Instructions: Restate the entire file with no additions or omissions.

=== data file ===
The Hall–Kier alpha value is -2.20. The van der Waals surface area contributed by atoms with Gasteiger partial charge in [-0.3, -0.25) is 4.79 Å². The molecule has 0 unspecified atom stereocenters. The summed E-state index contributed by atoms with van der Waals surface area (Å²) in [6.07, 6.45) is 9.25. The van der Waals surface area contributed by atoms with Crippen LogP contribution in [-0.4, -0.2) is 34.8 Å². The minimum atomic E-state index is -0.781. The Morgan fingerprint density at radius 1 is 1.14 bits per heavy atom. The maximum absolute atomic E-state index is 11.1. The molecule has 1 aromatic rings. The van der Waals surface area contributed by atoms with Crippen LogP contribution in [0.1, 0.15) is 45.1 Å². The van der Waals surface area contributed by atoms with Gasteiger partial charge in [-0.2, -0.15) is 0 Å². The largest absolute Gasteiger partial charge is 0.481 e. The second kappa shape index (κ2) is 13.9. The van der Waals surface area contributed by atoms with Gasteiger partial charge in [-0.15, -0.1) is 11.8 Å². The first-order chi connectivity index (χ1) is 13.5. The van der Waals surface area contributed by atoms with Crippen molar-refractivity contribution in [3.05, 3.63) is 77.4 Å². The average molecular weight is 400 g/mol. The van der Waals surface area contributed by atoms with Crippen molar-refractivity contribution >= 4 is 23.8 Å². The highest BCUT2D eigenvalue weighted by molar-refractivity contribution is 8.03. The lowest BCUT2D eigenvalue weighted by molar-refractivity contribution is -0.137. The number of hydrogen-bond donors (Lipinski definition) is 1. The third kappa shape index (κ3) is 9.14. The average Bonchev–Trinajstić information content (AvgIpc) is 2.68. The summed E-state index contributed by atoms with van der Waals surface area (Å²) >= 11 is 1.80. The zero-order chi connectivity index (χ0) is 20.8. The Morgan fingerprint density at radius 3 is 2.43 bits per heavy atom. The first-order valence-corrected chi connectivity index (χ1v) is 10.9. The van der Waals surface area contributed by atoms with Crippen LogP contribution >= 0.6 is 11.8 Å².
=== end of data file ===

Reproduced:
The Hall–Kier alpha value is -2.20. The van der Waals surface area contributed by atoms with Gasteiger partial charge in [-0.3, -0.25) is 4.79 Å². The molecule has 0 unspecified atom stereocenters. The summed E-state index contributed by atoms with van der Waals surface area (Å²) in [6.07, 6.45) is 9.25. The van der Waals surface area contributed by atoms with Crippen LogP contribution in [-0.4, -0.2) is 34.8 Å². The minimum atomic E-state index is -0.781. The Morgan fingerprint density at radius 1 is 1.14 bits per heavy atom. The maximum absolute atomic E-state index is 11.1. The molecule has 1 aromatic rings. The van der Waals surface area contributed by atoms with Crippen LogP contribution in [0.1, 0.15) is 45.1 Å². The van der Waals surface area contributed by atoms with Gasteiger partial charge in [-0.2, -0.15) is 0 Å². The largest absolute Gasteiger partial charge is 0.481 e. The second kappa shape index (κ2) is 13.9. The van der Waals surface area contributed by atoms with Gasteiger partial charge in [-0.15, -0.1) is 11.8 Å². The first-order chi connectivity index (χ1) is 13.5. The van der Waals surface area contributed by atoms with Crippen molar-refractivity contribution in [3.05, 3.63) is 77.4 Å². The average molecular weight is 400 g/mol. The van der Waals surface area contributed by atoms with Crippen molar-refractivity contribution >= 4 is 23.8 Å². The highest BCUT2D eigenvalue weighted by molar-refractivity contribution is 8.03. The lowest BCUT2D eigenvalue weighted by molar-refractivity contribution is -0.137. The number of hydrogen-bond donors (Lipinski definition) is 1. The third kappa shape index (κ3) is 9.14. The average Bonchev–Trinajstić information content (AvgIpc) is 2.68. The summed E-state index contributed by atoms with van der Waals surface area (Å²) >= 11 is 1.80. The zero-order chi connectivity index (χ0) is 20.8. The Morgan fingerprint density at radius 3 is 2.43 bits per heavy atom. The first-order valence-corrected chi connectivity index (χ1v) is 10.9. The van der Waals surface area contributed by atoms with Crippen LogP contribution >= 0.6 is 11.8 Å².